He highlighted how the agency’s ROI Tracker tool, based on almost 1 million consumer interviews over the past 13 years has helped brand advertisers, as well as those with smaller budgets, better track how their media investments perform.

“For the first time Zenith has been able to demonstrate the ROI of internet ad spend, not just its scale. We used our proprietary Touchpoints ROI Tracker tool to compare internet ad spend to internet brand experience over the past few years,” read the report.

Speaking separately with The Drum, The 4A’s Kaplowitz spoke of the buy-side of the industry’s ambition to achieve accurate cross-channel measurement. “Media agencies are focused on how to address better measurement in everything from cross-channel to out-of-home measurement that’s above and beyond what is being done on traditional television,” she added.

Dominance of ‘the duopoly’

Barnard later spoke of how much of the growth in digital ad spend was being driven by small-to-medium businesses (SMBs), and how this is likely to bolster the fortunes of some of the internet’s largest platforms, a sentiment echoed by GroupM.

“These businesses spend almost exclusively on Google and Facebook because these platforms offer them simple self-serve tools to create, plan and execute their campaigns, and they can use small budgets effectively in targeted local areas,” said Barnard.

Both the WPP and Publicis Groupe entities pointed to the ongoing dominance of the internet platforms with Google and Facebook – aka ‘the duopoly’ – forecast to capture the majority of growth, although both were keen to point out some stalking horses.

Between this year and 2020, internet advertising will account for 94% of the growth in overall ad spend and most of this will be captured by just five big platforms – Google and Facebook, plus the Chinese platforms Baidu, Alibaba and Tencent.

Outside of China, Facebook and Google accounted for 96% of the growth in internet ad spend last year, with Barnard reporting that brands looking to achieve their marketing KPIs have “few alternatives to the duopoly” if they are to use the internet as the advertising medium of choice.

Meanwhile, GroupM reported that both Facebook and Google would account for 84% of digital investment in 2017, a statistic that counts as “exceedingly bad news for the balance of the digital publisher ecosystem.”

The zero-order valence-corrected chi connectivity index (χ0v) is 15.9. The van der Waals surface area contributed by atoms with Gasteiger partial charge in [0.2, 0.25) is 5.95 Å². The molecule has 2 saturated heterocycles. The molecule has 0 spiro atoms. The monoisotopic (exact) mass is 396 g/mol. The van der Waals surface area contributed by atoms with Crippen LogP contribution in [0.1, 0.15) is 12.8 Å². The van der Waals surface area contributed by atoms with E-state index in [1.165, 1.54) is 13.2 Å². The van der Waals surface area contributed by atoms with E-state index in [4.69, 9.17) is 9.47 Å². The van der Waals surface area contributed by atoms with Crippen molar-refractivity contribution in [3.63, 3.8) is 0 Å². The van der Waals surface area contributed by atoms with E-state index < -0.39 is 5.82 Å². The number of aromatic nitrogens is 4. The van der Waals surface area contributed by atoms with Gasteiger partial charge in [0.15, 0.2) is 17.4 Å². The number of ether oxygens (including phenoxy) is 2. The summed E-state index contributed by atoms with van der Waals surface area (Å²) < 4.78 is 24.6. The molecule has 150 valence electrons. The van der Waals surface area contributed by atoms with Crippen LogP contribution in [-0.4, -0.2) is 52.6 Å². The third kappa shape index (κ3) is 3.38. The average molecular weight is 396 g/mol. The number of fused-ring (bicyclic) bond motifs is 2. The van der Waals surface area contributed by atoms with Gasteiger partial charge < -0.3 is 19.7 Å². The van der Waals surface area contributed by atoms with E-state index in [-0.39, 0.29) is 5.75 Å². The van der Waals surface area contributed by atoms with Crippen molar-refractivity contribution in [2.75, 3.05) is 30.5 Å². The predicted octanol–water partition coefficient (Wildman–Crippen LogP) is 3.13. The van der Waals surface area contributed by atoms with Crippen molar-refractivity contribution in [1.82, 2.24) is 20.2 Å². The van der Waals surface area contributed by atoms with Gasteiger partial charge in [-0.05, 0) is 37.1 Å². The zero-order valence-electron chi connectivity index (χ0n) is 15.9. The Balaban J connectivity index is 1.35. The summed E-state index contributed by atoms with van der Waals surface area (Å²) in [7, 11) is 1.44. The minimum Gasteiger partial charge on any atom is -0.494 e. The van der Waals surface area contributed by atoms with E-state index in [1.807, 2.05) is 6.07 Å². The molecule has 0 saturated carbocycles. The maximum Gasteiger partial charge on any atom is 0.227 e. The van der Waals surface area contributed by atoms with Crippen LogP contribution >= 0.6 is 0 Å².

But these behemoths might not get everything their own way. Ed Gaffney, GroupM, managing partner, director of implementation research and marketplace analytics, pointed to the growing presence of Amazon in the digital advertising sector, and how it could potentially rival the dominance of Facebook and Google.

“Conservatively, GroupM believes the sum of Amazon’s on-platform search and display advertising combined with their off-platform advertising revenues is in the low single-digit billions,” read the media agency’s report.

Programmatic buying is not growing as quickly as thought

GroupM’s report also highlighted how programmatic buying is expected to grow along with digital’s share of the market, with such budgets expected to account for 20% of all digital spend outside of social.

However, concerns over the programmatic supply chain, as highlighted in several high-profile controversies in 2017, has meant the growth of such budgets has not been as fast as previously expected, according to GroupM.

GroupM reported that many clients have moved to whitelist-only approaches to increase safety but this does limit reach and increase prices, according to the report, which later went on to highlight how the group hopes initiatives such as ads.txt will help “eliminate interloping middlemen and their associated fees.”

Kaplowitz concluded: “Right now, the spend will continue to grow in digital because that’s where consumers are spending time, but there’s also going to be a lot more scrutiny is placed on how money will be spent and the way that people tend to assess the impact of that spend in those environments and whether or not it’s worth the risk.”

Words by Bennett Bennett & Ronan Shields